With such dilapidated conditions of IP, it was a jubilant surprise to see a sixth grader sue the President House for plagiarism of his speech[xii]. A country where words of authoritative figures become gospel truth, this was nothing short of an act of defiance. Although the matter was quickly resolved thereafter, but, a ray of hope had pierced the darkness around. And if the murky shadows of our obstinate behaviour are to eclipse any further rays of hope, then, we will, in time to come, retard and decelerate the growth of our country. We will face expensive lawsuits internationally (since 2000, Pakistan has been a respondent country 130 times[xiii] for IP related complaints as opposed to 1 complaint filed by Pakistan since the same period) and we will lose investment by the technology sector. Recently, Pakistan has been removed from the US Priority Watch List and has been moved to the Watch List. This is a good sign but, the government’s promises to strengthen the ‘institutional framework’ will meet with failure if the society remains ignorant of IPs. Moreover, the institutional efficiency in Pakistan is yet another story of rue and ruin (Pakistan ranks 124 out of 128 countries for ‘institutional efficiency’ and Pakistan’s education sector suffers from the same grim fate with a rank of 124 out 128)[xiv]. Although better legislation can solve the problem to some extent, it is the more proactive implementation which fails to complement most laws in Pakistan (Pakistan ranks 109 out of 128 for ‘rule of law’[xv] and ranks 111 on democracy index 2016[xvi]).

The government should introduce a ‘cultural reshaping initiative’ based on a strategy formed after careful deliberation which aims to reshape the thinking and attitude of masses towards intellectual property. This should include mandatory courses offered at school and college level to introduce the concepts of IP and related aspects to the public. Intellectual Property Office should extend its outreach programs to schools as well. Competitions at school level to encourage innovation as well as young inventors should be held where the participants should go through a mock patent application procedure to acquaint them with patent systems. The government itself should seriously invest in Research and Development (R&D). The current expenditure of the government on R&D is only 0.3% of the total GDP (by virtue of this expenditure, the rank of Pakistan is 78 out of 128 countries)[xvii]. Unless the government becomes a major stakeholder itself, the attitude problem will persist. Officials including judges, lawyers, tax and customs officials, etc. should be trained with respect to IP rights. At present, the Office of the United States Trade Representative is still concerned about the use of unlicensed software by government agencies and officials in Pakistan. The scab has to be peeled off for new skin to grow.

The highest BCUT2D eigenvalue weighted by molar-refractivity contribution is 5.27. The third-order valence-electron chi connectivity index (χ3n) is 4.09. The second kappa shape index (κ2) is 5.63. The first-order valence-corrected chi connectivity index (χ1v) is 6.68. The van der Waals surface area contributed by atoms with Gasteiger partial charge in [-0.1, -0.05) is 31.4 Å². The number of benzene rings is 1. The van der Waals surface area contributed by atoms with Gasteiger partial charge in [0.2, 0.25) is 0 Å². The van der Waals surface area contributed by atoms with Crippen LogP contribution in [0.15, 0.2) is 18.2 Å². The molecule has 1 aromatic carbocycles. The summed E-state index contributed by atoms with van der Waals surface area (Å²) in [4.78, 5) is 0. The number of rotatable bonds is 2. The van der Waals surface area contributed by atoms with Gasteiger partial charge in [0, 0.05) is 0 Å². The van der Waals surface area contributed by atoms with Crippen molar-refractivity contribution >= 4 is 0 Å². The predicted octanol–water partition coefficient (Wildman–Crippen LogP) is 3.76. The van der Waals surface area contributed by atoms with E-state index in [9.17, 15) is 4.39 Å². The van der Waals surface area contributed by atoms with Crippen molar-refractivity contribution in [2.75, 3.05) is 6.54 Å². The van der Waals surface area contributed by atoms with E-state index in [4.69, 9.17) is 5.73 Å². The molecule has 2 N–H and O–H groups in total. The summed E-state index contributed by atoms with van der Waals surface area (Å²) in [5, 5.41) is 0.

“I wish to note that intellectual property theft by a government represents the very essence of organized crime.”

-Howard Berman

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References

[i] Cornell University, INSEAD, and WIPO (2016): The Global Innovation Index 2016: Winning with Global Innovation, Ithaca, Fontainebleau, and Geneva. ISSN 2263-3693, ISBN 979-10-95870-01-2
[ii] https://en.wikipedia.org/wiki/List_of_countries_by_GDP_(nominal)
[iii] Ibid
[iv] Ibid
[v] http://www.wipo.int/treaties/en/summary.jsp
[vi] See supra 2
[vii] Ibid
[viii] http://www.wipo.int/ipstats/en/statistics/country_profile/profile.jsp?code=PK
[ix] Ibid
[x] Ibid
[xi] https://en.wikipedia.org/wiki/Tu_Youyou
[xii] https://www.dawn.com/news/1304063
[xiii] http://www.wipo.int/amc/en/domains/statistics/countries_yr.jsp?country_code=PK&party=R
[xiv] See supra 1
[xv] Ibid
[xvi] https://en.wikipedia.org/wiki/Democracy_Index#Democracy_index_by_country_.282016.29
[xvii] See supra 14

 

The views expressed in this article are those of the author and do not necessarily represent the views of CourtingTheLaw.com or any organization with which he might be associated.

Waqas Ghazi

The author is an LLB (Hons) graduate and continuing his LLM in IP and IT Law from the Huazhong University of Science and Technology, Wuhan, China.